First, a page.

In corporate finance, free cash flow to equity (FCFE) is a metric of how much cash can be distributed to the equity shareholders of the company as dividends or stock buybacks—after all expenses, reinvestments, and debt repayments are taken care of. It is also referred to as the levered free cash flow or the flow to equity (FTE). Whereas dividends are the cash flows actually paid to shareholders, the FCFE is the cash flow simply available to shareholders.[1][2] The FCFE is usually calculated as a part of DCF or LBO modelling and valuation.

Basic formulae

Assuming there is no preferred stock outstanding:

where:

or

or


where:

vs. FCFF

Negative FCFE

Like FCFF, the free cash flow to equity can be negative. If FCFE is negative, it is a sign that the firm will need to raise or earn new equity, not necessarily immediately. Some examples include:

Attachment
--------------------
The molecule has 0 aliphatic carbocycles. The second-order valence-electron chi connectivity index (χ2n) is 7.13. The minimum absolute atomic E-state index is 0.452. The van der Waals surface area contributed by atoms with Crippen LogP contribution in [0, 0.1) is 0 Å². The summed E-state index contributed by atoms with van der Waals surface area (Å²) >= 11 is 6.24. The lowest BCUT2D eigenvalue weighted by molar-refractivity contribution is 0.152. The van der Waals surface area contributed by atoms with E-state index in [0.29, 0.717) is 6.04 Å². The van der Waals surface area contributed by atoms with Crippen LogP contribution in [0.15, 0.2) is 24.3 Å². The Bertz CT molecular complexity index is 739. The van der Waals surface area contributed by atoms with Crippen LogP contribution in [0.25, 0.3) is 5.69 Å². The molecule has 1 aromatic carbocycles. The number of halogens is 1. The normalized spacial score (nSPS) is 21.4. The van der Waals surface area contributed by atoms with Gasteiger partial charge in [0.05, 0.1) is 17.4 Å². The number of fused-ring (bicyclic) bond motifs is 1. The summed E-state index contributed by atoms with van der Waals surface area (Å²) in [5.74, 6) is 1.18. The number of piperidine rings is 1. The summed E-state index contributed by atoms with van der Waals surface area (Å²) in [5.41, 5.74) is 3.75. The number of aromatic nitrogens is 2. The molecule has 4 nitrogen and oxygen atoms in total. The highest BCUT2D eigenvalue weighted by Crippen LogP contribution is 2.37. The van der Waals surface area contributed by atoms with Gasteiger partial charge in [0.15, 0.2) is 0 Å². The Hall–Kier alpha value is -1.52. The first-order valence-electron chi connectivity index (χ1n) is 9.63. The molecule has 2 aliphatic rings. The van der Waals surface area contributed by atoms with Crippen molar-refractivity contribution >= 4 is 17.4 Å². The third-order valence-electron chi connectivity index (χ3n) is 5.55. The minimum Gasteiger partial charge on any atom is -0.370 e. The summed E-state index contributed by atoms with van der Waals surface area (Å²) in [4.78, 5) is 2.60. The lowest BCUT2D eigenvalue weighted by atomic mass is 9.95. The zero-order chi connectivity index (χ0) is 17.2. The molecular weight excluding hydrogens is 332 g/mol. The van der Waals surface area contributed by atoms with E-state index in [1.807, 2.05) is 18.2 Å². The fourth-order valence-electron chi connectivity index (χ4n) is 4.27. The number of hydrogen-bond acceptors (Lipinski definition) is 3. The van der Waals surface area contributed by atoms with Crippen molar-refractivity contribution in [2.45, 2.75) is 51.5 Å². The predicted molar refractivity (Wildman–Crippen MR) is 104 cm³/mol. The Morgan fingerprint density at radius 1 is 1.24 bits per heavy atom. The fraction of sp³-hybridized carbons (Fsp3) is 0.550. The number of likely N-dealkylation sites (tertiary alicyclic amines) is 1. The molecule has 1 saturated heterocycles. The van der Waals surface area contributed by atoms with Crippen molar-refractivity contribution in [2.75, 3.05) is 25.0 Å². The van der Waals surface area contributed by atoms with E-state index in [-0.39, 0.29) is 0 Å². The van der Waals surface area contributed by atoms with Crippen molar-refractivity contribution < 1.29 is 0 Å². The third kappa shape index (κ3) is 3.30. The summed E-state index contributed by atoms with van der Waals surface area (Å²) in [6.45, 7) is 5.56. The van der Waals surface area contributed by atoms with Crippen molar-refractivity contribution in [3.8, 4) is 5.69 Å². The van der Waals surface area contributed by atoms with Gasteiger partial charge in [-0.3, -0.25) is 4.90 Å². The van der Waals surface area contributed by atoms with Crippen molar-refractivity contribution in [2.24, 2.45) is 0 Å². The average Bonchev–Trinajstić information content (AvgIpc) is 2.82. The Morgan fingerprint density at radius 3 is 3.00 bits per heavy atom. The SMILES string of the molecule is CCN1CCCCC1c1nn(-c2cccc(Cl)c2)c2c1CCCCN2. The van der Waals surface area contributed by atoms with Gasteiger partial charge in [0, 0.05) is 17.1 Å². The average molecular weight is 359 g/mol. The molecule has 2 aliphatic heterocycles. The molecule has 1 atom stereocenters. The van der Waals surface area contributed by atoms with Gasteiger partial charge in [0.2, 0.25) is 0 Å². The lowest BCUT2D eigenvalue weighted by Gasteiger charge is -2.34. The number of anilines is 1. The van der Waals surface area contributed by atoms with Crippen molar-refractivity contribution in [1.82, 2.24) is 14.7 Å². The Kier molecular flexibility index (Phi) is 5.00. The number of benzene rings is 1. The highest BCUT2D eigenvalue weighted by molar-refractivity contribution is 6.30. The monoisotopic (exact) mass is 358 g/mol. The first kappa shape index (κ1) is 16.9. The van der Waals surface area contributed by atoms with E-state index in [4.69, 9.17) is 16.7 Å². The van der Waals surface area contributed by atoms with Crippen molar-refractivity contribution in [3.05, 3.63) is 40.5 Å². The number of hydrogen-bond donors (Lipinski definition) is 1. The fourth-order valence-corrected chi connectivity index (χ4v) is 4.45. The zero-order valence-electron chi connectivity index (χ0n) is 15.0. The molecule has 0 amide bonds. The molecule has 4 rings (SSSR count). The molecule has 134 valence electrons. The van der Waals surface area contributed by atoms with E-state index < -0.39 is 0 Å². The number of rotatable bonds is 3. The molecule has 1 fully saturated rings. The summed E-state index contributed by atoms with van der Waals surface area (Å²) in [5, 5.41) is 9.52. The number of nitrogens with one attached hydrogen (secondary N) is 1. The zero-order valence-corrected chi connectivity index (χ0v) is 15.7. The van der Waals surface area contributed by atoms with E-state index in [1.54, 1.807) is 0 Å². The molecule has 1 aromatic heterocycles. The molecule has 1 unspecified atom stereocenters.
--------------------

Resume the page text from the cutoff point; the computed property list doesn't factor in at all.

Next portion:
Uses

There are two ways to estimate the equity value using free cash flows:

References

  1. ^ "Free Cash Flow To Equity - FCFE". investopedia.com. Retrieved 2015-02-13.
  2. ^ "Free Cash Flow - Valuation". cfainstitute.org. Archived from the original on 2015-02-13. Retrieved 2015-02-13.
  3. ^ Damodaran, Aswath (1999). Investment Valuation: Tools and Techniques for Determining the Value of Any Asset. John Wiley & Sons. ISBN 978-1118011522.
  4. ^ "Free Cash Flow to Equity". financeformulas.net. Retrieved 2015-02-18.
  5. ^ "The Little Book of Valuation". stern.nyu.edu. Retrieved 2015-02-18.